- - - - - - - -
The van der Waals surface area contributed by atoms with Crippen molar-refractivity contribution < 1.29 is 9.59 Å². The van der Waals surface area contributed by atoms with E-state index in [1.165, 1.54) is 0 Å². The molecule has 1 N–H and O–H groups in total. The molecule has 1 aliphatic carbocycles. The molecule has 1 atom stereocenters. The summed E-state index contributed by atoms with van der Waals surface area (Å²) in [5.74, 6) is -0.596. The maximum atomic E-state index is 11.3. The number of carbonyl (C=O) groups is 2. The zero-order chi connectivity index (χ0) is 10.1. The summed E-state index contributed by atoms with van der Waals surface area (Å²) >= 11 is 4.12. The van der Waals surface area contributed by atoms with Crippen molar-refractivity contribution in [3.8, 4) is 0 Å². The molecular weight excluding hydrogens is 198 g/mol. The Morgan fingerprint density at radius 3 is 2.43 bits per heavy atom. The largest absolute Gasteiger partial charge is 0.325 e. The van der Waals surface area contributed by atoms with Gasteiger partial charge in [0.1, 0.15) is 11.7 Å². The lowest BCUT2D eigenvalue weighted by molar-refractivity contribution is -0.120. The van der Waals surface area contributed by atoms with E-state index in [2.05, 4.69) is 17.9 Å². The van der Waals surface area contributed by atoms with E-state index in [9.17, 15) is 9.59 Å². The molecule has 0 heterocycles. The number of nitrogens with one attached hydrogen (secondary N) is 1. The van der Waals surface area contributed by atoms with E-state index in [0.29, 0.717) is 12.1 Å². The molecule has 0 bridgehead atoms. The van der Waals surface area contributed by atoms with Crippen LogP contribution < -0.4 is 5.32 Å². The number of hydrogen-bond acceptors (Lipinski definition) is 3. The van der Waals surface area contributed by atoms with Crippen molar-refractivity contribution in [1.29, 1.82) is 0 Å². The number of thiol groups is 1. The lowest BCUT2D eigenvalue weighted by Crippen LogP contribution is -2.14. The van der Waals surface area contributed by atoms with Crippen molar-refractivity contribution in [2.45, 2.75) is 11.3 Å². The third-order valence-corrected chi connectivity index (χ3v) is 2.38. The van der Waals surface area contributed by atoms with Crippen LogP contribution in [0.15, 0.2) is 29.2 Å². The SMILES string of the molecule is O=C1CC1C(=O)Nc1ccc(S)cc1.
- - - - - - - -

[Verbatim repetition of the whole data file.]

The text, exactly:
The van der Waals surface area contributed by atoms with Crippen molar-refractivity contribution < 1.29 is 9.59 Å². The van der Waals surface area contributed by atoms with E-state index in [1.165, 1.54) is 0 Å². The molecule has 1 N–H and O–H groups in total. The molecule has 1 aliphatic carbocycles. The molecule has 1 atom stereocenters. The summed E-state index contributed by atoms with van der Waals surface area (Å²) in [5.74, 6) is -0.596. The maximum atomic E-state index is 11.3. The number of carbonyl (C=O) groups is 2. The zero-order chi connectivity index (χ0) is 10.1. The summed E-state index contributed by atoms with van der Waals surface area (Å²) >= 11 is 4.12. The van der Waals surface area contributed by atoms with Crippen molar-refractivity contribution in [3.8, 4) is 0 Å². The molecular weight excluding hydrogens is 198 g/mol. The Morgan fingerprint density at radius 3 is 2.43 bits per heavy atom. The largest absolute Gasteiger partial charge is 0.325 e. The van der Waals surface area contributed by atoms with Gasteiger partial charge in [0.1, 0.15) is 11.7 Å². The lowest BCUT2D eigenvalue weighted by molar-refractivity contribution is -0.120. The van der Waals surface area contributed by atoms with E-state index in [2.05, 4.69) is 17.9 Å². The van der Waals surface area contributed by atoms with E-state index in [9.17, 15) is 9.59 Å². The molecule has 0 heterocycles. The number of nitrogens with one attached hydrogen (secondary N) is 1. The van der Waals surface area contributed by atoms with E-state index in [0.29, 0.717) is 12.1 Å². The molecule has 0 bridgehead atoms. The van der Waals surface area contributed by atoms with Crippen LogP contribution < -0.4 is 5.32 Å². The number of hydrogen-bond acceptors (Lipinski definition) is 3. The van der Waals surface area contributed by atoms with Crippen molar-refractivity contribution in [1.29, 1.82) is 0 Å². The number of thiol groups is 1. The lowest BCUT2D eigenvalue weighted by Crippen LogP contribution is -2.14. The van der Waals surface area contributed by atoms with Crippen molar-refractivity contribution in [2.45, 2.75) is 11.3 Å². The third-order valence-corrected chi connectivity index (χ3v) is 2.38. The van der Waals surface area contributed by atoms with Crippen LogP contribution in [0.15, 0.2) is 29.2 Å². The SMILES string of the molecule is O=C1CC1C(=O)Nc1ccc(S)cc1.